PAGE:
Following oral administration, the bioavailability of ofloxacin in the tablet formulation is approximately 98%. Maximum serum concentrations are achieved one to two hours after an oral dose. Absorption of ofloxacin after single or multiple doses of 200 to 400 mg is predictable, and the amount of drug absorbed increases proportionately with the dose. Ofloxacin has biphasic elimination. Following multiple oral doses at steady-state administration, the half-lives are approximately 4–5 hours and 20–25 hours. However, the longer half-life represents less than 5% of the total AUC. Accumulation at steady-state can be estimated using a half-life of 9 hours. The total clearance and volume of distribution are approximately similar after single or multiple doses. Elimination is mainly by renal excretion. The following are mean peak serum concentrations in healthy 70–80 kg male volunteers after single oral doses of 200, 300, or 400 mg of ofloxacin or after multiple oral doses of 400 mg.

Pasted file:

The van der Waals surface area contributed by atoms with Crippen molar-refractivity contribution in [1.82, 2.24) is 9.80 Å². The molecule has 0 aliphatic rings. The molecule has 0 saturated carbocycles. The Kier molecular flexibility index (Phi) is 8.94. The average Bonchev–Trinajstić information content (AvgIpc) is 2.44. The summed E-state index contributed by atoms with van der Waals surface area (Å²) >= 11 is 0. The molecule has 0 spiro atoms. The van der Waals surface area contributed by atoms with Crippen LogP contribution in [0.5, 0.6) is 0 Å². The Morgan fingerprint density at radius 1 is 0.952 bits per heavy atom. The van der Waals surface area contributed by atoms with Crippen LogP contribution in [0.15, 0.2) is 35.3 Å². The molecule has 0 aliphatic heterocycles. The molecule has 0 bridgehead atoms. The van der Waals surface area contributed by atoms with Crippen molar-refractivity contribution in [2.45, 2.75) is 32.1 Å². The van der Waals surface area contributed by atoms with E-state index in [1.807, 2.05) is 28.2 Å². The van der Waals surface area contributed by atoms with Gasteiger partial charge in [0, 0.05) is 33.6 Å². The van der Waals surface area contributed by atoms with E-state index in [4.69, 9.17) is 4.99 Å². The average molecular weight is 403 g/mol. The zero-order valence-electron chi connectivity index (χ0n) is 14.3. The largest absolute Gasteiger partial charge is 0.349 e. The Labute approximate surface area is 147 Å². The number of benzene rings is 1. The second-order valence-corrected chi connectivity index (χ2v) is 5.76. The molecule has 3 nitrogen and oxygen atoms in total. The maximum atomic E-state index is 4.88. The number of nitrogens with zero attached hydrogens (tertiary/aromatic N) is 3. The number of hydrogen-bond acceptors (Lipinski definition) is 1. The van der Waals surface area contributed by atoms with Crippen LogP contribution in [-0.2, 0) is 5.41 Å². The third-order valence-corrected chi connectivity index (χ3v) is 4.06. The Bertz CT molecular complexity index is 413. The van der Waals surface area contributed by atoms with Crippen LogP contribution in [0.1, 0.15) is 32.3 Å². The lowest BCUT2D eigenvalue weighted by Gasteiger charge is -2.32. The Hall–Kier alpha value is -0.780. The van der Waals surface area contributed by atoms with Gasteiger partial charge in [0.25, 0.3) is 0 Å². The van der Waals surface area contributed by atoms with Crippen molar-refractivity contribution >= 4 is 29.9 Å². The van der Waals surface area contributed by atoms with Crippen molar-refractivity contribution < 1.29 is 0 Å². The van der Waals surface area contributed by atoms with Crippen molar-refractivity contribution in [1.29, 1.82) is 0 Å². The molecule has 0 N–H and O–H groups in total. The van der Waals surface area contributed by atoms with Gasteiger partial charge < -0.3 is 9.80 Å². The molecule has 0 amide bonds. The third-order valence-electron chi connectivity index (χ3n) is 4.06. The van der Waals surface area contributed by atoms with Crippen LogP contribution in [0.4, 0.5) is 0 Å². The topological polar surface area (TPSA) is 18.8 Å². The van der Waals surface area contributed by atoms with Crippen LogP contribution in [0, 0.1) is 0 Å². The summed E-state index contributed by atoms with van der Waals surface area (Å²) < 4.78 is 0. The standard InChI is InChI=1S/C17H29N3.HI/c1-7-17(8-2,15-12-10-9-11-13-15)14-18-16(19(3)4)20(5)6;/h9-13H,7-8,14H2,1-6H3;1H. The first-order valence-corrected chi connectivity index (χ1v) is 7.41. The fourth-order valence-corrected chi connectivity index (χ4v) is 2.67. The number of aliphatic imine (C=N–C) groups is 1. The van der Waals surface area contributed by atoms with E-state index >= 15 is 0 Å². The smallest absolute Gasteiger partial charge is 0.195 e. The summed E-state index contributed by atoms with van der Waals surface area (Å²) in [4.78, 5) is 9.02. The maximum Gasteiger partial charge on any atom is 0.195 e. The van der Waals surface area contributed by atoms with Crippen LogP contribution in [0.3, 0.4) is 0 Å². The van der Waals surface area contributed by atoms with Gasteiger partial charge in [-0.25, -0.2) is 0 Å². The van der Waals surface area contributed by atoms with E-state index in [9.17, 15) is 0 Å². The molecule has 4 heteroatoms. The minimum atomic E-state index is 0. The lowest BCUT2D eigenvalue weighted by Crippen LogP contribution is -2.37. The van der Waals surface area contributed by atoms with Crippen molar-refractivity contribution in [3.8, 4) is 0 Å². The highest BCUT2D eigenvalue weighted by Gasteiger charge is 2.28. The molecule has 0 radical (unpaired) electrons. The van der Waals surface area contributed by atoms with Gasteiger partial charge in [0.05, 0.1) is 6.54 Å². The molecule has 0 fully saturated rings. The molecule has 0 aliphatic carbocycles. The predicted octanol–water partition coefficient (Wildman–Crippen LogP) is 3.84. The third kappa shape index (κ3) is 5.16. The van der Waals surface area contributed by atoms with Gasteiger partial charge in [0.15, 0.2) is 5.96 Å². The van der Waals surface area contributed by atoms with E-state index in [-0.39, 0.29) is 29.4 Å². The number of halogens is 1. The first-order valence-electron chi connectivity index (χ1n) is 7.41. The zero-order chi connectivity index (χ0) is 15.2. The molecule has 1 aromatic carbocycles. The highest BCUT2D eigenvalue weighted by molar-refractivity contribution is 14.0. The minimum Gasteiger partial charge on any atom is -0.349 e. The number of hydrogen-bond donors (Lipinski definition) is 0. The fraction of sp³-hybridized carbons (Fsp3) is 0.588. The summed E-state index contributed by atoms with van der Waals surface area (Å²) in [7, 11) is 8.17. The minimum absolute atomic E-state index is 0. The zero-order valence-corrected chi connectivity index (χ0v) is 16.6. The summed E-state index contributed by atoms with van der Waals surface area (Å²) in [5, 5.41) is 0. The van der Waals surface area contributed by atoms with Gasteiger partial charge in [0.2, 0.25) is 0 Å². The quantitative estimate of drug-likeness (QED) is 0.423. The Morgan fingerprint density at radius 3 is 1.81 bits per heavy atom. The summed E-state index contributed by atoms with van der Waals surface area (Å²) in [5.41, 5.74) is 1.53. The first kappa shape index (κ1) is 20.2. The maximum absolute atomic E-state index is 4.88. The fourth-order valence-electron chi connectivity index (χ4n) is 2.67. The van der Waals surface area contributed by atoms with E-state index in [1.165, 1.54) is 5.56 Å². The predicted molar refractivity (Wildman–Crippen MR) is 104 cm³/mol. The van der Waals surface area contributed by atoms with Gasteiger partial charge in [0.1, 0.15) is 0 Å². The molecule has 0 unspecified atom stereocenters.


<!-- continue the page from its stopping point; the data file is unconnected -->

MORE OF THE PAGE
Steady-state concentrations were attained after four oral doses, and the area under the curve (AUC) was approximately 40% higher than the AUC after single doses. Therefore, after multiple-dose administration of 200 mg and 300 mg doses, peak serum levels of 2.2 µg/mL and 3.6 µg/mL, respectively, are predicted at steady-state.
In vitro, approximately 32% of the drug in plasma is protein bound.
The single dose and steady-state plasma profiles of ofloxacin injection were comparable in extent of exposure (AUC) to those of ofloxacin tablets when the injectable and tablet formulations of ofloxacin were administered in equal doses (mg/mg) to the same group of subjects. The mean steady-state AUC (0–12) attained after the intravenous administration of 400 mg over 60 min was 43.5 µg•h/mL; the mean steady-state AUC(0–12) attained after the oral administration of 400 mg was 41.2 µg•h/mL (two one-sided t-test, 90% confidence interval was 103–109). (See following chart.)